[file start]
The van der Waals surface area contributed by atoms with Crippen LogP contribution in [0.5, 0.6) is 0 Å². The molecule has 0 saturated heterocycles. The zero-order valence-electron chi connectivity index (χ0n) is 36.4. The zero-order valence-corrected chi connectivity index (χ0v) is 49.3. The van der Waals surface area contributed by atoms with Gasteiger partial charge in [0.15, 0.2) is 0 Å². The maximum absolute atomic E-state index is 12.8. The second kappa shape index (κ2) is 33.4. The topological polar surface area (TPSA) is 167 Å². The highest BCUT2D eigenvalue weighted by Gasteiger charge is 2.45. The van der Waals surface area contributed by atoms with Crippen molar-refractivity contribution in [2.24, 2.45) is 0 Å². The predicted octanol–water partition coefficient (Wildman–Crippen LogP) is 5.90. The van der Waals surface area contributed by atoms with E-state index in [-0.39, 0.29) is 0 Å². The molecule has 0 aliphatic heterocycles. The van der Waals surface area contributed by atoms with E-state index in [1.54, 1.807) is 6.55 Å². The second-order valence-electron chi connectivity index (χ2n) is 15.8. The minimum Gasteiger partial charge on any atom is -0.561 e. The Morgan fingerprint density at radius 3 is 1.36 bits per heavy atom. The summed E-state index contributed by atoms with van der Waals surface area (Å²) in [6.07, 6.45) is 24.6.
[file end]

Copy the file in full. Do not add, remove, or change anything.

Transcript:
The van der Waals surface area contributed by atoms with Crippen LogP contribution in [0.5, 0.6) is 0 Å². The molecule has 0 saturated heterocycles. The zero-order valence-electron chi connectivity index (χ0n) is 36.4. The zero-order valence-corrected chi connectivity index (χ0v) is 49.3. The van der Waals surface area contributed by atoms with Gasteiger partial charge in [0.15, 0.2) is 0 Å². The maximum absolute atomic E-state index is 12.8. The second kappa shape index (κ2) is 33.4. The topological polar surface area (TPSA) is 167 Å². The highest BCUT2D eigenvalue weighted by Gasteiger charge is 2.45. The van der Waals surface area contributed by atoms with Crippen molar-refractivity contribution in [2.24, 2.45) is 0 Å². The predicted octanol–water partition coefficient (Wildman–Crippen LogP) is 5.90. The van der Waals surface area contributed by atoms with E-state index in [-0.39, 0.29) is 0 Å². The molecule has 0 aliphatic heterocycles. The van der Waals surface area contributed by atoms with E-state index in [1.54, 1.807) is 6.55 Å². The second-order valence-electron chi connectivity index (χ2n) is 15.8. The minimum Gasteiger partial charge on any atom is -0.561 e. The Morgan fingerprint density at radius 3 is 1.36 bits per heavy atom. The summed E-state index contributed by atoms with van der Waals surface area (Å²) in [6.07, 6.45) is 24.6.